No doubt there were such people among the stoned crowds at Civic Center Park. The present cultural landscape is not easy to evaluate, spiritually speaking.

Some critics treat modern Western culture simply as a Manichean battleground between stalwart faith and godless hedonism. But a different picture emerges from the inner lives of individuals.

Inwardly, many people are haunted by the powerful but fleeting experience of the transcendent – and especially by the experience of a joy that seems “not of this world.” They seek, in vain, for its fulfillment among the finite things of creation: sex and drugs, money and power, family and friends, music and art.

Such people do not need to hear a litany of moral grievances from us. They need to hear something more like St. Augustine’s advice in the Confessions (IV.12): “Seek what you seek, but not where you seek it.” Their most profound desire, planted within the heart by God, has been misdirected and gone astray.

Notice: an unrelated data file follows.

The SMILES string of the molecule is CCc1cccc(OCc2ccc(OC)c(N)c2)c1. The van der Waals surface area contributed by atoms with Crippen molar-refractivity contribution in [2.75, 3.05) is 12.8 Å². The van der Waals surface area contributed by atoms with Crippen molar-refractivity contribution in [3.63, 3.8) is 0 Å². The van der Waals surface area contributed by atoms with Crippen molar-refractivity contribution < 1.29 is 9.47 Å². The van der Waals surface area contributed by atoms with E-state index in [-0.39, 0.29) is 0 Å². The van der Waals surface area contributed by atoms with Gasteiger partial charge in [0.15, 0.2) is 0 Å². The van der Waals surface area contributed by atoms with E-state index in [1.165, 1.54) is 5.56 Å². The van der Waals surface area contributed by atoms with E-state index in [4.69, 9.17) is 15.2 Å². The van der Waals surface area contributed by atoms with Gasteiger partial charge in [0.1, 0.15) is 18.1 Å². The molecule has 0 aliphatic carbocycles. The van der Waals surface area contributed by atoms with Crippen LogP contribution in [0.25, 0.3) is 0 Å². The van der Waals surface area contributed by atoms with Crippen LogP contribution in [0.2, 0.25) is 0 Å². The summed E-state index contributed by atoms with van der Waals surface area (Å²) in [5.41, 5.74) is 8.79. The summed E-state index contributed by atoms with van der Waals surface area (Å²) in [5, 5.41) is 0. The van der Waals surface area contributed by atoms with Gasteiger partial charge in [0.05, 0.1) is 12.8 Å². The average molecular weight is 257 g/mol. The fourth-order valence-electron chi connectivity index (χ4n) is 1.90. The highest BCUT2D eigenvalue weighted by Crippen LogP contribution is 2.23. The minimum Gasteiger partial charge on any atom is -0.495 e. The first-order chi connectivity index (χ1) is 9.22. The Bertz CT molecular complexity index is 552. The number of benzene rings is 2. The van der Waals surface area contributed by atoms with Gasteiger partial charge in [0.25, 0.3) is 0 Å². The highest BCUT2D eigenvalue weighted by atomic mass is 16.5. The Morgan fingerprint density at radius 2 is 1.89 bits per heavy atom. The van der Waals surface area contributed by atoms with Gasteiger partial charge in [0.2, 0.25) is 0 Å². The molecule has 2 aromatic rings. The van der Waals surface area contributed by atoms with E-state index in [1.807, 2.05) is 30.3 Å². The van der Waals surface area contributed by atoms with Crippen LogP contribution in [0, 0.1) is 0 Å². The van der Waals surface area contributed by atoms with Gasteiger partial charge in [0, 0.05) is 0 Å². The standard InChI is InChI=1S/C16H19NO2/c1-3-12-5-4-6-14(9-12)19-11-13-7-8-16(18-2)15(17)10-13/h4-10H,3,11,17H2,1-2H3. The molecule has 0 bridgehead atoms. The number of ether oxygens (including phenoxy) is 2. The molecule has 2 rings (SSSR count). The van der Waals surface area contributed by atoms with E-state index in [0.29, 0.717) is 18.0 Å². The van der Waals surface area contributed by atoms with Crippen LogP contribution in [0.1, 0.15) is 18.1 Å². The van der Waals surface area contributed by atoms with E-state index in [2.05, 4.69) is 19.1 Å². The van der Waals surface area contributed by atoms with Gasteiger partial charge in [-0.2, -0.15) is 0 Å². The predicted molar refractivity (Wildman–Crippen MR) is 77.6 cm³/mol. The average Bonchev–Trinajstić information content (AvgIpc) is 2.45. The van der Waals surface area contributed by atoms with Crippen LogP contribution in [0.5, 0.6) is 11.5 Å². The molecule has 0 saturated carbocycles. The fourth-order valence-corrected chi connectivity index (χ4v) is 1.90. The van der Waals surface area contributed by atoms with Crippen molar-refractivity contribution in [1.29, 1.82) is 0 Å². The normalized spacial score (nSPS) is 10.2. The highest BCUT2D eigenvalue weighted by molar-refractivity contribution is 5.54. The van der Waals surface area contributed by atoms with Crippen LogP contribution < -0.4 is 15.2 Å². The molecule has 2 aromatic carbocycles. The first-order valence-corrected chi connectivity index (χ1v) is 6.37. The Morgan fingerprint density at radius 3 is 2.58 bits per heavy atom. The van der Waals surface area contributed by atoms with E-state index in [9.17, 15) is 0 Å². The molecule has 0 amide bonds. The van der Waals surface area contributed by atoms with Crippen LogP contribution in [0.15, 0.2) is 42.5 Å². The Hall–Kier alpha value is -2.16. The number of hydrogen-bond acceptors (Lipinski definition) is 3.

Some of our substitutes for God are more disordered than others. But the fundamental problem is the same: we roam the world in search of that supreme joy whose scent we have caught, whose light we have glimpsed; but no finite thing provides more than a semblance of it for long.

Sin, of course, is a universal reality, and there is no question of viewing anyone – in the drug culture, or elsewhere – as a purely innocent victim of confusion. But as Thomas Merton noted, sin is an optimistic diagnosis: it presupposes that a corruption has entered into something originally and essentially good.

Something good, though profoundly corrupted, was at work among those who spent Good Friday and Easter celebrating marijuana.

I would like to show them that there is a better way: that there is a blessedness infinitely beyond all natural happiness and pleasure; that their mysterious desire – which cannot be satisfied by their chosen means, or any created thing – has a true object and an eternal satisfaction, found in God through Christ.

That is the joy of the Gospel. It is a message that can transform the world – as long as it first transforms us.

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Benjamin Mann is a Byzantine Catholic, former atheist, and incurable philosopher, with experience in journalism, speechwriting, and monasticism. He published a short autobiographical book, “Shouting Through the Water,” in 2014 (available as a free download at, and is preparing a sequel reflecting on his post-monastic life. His current interests center on the integration of psychology and meditation within a traditional Christian framework